• [0198]
    According to a preferred embodiment of the present invention, the reaction solution further contains a penetrating agent. Penetrating agents usable herein include various surfactants, such as anionic, cationic, and amphoteric surfactants; alcohols, such as methanol, ethanol, and iso-propyl alcohol; and lower alkyl ethers of polyhydric alcohols, such as ethylene glycol monomethyl ether, diethylene glycol monoethyl ether, diethylene glycol monobutyl ether, triethylene glycol monobutyl ether, propylene glycol monobutyl ether, and dipropylene glycol monobutyl ether.
  • [0199]
    More preferred penetrating agents usable in the present invention are compounds represented by formula (XII) and/or lower alcohol ethers of polyhydric alcohols.
  • [0200]
    wherein 0≦m+n≦50 and R1, R2, R3, and R4 each independently represent an alkyl group.
  • [0201]
    Specific examples of representative compounds represented by formula (XII) include OLFINE Y, Surfynol 82, Surfynol 440, Surfynol 465, and Surfynol 485 (all the above products being manufactured by Air Products and Chemicals Inc.). They may be used alone or in combination of two or more.
  • [0202]
    According to a preferred embodiment of the present invention, the reaction solution contains triethanolamine for pH adjustment purposes. The amount of the triethanolamine added is preferably about 0 to 2.0% by weight.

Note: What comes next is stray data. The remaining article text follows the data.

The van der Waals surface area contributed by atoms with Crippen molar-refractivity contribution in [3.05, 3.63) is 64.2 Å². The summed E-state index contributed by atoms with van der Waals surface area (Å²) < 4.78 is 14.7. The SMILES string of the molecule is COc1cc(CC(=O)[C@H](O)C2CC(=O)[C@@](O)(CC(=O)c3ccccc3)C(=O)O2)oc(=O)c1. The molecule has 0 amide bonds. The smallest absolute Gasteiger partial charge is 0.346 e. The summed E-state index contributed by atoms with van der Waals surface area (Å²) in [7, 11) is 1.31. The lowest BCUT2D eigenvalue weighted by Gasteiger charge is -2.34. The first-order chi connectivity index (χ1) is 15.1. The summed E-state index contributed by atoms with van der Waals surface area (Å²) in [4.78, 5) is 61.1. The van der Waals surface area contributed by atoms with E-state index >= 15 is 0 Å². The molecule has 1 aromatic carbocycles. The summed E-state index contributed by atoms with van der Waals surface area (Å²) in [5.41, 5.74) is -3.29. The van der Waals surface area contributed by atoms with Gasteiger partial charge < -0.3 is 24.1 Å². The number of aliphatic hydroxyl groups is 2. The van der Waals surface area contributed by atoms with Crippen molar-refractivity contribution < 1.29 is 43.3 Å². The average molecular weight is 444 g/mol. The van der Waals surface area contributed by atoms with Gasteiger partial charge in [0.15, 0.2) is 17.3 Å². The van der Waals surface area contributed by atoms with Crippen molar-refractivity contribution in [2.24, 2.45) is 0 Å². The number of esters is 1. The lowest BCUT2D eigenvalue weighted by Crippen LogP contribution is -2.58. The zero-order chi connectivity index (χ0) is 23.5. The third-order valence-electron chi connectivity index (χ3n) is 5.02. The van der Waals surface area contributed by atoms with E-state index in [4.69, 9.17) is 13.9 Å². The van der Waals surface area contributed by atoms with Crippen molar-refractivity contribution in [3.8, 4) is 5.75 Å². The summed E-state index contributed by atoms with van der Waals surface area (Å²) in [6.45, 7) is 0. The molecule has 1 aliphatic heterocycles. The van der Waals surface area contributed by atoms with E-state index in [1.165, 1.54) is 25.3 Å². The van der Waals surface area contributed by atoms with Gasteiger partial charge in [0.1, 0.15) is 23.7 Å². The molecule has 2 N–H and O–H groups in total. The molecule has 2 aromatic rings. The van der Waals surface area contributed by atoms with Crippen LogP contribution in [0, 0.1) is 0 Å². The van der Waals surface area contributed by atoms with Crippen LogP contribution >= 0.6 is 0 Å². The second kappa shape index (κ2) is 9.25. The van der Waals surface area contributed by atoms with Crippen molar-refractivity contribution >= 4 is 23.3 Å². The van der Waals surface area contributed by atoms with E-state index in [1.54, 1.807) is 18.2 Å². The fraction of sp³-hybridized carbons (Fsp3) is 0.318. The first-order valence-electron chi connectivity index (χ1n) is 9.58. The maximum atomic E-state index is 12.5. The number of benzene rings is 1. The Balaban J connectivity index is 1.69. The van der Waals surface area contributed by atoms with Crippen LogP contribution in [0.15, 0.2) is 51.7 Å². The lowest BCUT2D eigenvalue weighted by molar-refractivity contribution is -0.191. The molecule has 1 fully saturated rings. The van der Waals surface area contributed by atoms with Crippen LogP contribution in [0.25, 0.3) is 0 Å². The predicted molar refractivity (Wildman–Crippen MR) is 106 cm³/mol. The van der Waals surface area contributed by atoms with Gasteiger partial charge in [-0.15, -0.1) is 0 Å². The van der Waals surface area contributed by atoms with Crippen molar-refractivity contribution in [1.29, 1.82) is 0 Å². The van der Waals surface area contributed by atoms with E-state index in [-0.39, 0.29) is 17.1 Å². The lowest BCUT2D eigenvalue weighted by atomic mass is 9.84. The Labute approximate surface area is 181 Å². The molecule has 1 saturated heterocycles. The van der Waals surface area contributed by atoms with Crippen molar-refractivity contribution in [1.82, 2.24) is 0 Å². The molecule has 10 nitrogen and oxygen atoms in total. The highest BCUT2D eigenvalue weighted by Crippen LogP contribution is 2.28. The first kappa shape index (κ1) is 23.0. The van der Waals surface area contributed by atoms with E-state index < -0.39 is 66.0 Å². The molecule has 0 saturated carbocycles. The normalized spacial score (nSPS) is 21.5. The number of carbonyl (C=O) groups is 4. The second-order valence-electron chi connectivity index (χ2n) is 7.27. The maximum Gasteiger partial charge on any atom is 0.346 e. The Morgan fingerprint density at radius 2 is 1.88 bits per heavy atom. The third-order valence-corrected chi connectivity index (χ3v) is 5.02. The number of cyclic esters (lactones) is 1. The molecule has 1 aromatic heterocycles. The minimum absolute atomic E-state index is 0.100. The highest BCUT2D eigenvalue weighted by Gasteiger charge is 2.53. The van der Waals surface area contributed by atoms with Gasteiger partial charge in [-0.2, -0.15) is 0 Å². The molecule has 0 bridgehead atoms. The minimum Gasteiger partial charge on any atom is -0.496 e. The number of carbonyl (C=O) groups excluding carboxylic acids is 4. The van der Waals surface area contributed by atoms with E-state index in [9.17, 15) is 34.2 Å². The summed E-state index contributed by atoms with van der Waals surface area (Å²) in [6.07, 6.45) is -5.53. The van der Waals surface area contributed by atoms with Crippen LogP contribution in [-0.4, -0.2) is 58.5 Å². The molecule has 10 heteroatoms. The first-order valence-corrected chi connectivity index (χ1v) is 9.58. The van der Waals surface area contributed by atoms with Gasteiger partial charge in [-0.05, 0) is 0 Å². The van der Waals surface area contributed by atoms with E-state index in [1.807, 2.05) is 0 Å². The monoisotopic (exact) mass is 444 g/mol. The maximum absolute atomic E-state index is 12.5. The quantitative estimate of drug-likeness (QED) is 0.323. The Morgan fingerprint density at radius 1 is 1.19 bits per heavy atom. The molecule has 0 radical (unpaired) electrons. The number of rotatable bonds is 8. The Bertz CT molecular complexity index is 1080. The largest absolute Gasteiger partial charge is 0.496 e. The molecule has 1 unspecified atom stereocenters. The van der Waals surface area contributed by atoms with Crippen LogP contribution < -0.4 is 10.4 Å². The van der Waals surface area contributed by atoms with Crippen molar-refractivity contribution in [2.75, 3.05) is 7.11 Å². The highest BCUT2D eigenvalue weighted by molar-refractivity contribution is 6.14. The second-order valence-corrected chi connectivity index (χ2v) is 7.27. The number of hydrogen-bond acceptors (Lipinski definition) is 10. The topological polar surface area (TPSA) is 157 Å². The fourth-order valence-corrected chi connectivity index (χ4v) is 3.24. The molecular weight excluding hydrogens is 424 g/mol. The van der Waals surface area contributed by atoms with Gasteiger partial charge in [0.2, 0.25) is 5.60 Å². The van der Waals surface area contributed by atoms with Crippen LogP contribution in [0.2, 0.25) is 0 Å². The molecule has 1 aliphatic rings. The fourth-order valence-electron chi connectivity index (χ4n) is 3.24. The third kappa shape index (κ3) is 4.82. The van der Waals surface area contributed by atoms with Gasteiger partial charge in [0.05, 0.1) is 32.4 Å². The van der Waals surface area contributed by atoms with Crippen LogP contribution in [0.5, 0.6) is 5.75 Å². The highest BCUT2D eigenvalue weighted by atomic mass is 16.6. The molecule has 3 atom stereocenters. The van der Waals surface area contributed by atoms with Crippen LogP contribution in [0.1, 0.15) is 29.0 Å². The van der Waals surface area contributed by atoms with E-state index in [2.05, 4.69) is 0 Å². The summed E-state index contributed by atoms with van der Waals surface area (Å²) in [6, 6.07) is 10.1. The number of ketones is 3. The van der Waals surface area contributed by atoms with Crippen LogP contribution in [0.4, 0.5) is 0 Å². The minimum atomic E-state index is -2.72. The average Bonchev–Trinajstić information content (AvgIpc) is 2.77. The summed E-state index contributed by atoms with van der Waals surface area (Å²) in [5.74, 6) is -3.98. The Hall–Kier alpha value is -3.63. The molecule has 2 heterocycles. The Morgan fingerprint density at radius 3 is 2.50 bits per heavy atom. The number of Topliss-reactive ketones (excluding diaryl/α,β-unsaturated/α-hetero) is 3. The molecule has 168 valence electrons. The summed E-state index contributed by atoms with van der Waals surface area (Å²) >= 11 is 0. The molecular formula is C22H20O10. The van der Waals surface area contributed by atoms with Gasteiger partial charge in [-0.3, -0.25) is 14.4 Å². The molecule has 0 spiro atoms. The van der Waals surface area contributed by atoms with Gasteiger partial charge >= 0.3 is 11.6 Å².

• [0203]
    A method may also be used wherein a colored colorant described above in connection with the ink composition is added to the reaction solution to color the reaction solution which can function also as an ink composition.
  • [0204]
    According to a preferred embodiment of the present invention, the reaction solution comprises cationic inorganic fine particles and/or fine particles of a cationic polymer as the reactant.
  • [0205]
    In the present invention, the cationic inorganic fine particles refer to fine particles which have been cationized by treating inorganic fine particles by various methods. A specific example of a preferred treatment method is to hydrate inorganic fine particles or to treat inorganic fine particles with a cationic material to cationize the inorganic fine particles. Specific examples of the method, wherein inorganic fine particles are treated with a cationic material to cationize the inorganic fine particles, include a method wherein the surface of inorganic fine particles is treated with a cationic material, and a method wherein inorganic fine particles are dispersed and stabilized by a cationic material.
  • [0206]